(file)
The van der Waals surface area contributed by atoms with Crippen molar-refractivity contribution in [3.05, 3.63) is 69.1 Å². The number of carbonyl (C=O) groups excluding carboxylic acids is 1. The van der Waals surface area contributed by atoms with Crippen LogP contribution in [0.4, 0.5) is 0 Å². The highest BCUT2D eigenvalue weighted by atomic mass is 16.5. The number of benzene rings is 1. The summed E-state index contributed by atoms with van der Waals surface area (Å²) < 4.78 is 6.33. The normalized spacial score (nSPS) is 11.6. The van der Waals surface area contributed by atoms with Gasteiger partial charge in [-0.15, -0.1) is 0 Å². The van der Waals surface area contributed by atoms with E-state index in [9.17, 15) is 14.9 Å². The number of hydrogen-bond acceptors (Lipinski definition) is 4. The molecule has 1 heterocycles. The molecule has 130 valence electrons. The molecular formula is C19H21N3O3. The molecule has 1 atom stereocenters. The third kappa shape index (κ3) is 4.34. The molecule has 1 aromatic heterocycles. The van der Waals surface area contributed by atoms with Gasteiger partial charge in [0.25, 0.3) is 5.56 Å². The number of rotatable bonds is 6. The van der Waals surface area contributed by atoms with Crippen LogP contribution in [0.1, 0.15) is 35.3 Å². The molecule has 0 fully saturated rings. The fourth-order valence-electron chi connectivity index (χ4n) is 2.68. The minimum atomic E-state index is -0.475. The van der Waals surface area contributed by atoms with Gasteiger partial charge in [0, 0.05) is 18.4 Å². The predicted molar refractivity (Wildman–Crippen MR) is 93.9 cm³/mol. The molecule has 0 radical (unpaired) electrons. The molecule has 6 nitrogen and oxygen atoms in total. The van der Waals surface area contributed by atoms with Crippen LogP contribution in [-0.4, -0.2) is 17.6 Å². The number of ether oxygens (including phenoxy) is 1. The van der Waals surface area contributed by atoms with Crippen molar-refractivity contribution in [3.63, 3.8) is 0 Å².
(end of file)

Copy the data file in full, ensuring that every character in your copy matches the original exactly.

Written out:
The van der Waals surface area contributed by atoms with Crippen molar-refractivity contribution in [3.05, 3.63) is 69.1 Å². The number of carbonyl (C=O) groups excluding carboxylic acids is 1. The van der Waals surface area contributed by atoms with Crippen LogP contribution in [0.4, 0.5) is 0 Å². The highest BCUT2D eigenvalue weighted by atomic mass is 16.5. The number of benzene rings is 1. The summed E-state index contributed by atoms with van der Waals surface area (Å²) < 4.78 is 6.33. The normalized spacial score (nSPS) is 11.6. The van der Waals surface area contributed by atoms with Gasteiger partial charge in [-0.15, -0.1) is 0 Å². The van der Waals surface area contributed by atoms with E-state index in [9.17, 15) is 14.9 Å². The number of hydrogen-bond acceptors (Lipinski definition) is 4. The molecule has 1 heterocycles. The molecule has 130 valence electrons. The molecular formula is C19H21N3O3. The molecule has 1 atom stereocenters. The third kappa shape index (κ3) is 4.34. The molecule has 1 aromatic heterocycles. The van der Waals surface area contributed by atoms with Gasteiger partial charge in [0.25, 0.3) is 5.56 Å². The number of rotatable bonds is 6. The van der Waals surface area contributed by atoms with Crippen LogP contribution in [0.1, 0.15) is 35.3 Å². The molecule has 0 fully saturated rings. The fourth-order valence-electron chi connectivity index (χ4n) is 2.68. The minimum atomic E-state index is -0.475. The van der Waals surface area contributed by atoms with Gasteiger partial charge in [0, 0.05) is 18.4 Å². The predicted molar refractivity (Wildman–Crippen MR) is 93.9 cm³/mol. The molecule has 0 radical (unpaired) electrons. The molecule has 6 nitrogen and oxygen atoms in total. The van der Waals surface area contributed by atoms with Crippen LogP contribution in [-0.4, -0.2) is 17.6 Å². The number of ether oxygens (including phenoxy) is 1. The van der Waals surface area contributed by atoms with Crippen molar-refractivity contribution in [3.63, 3.8) is 0 Å².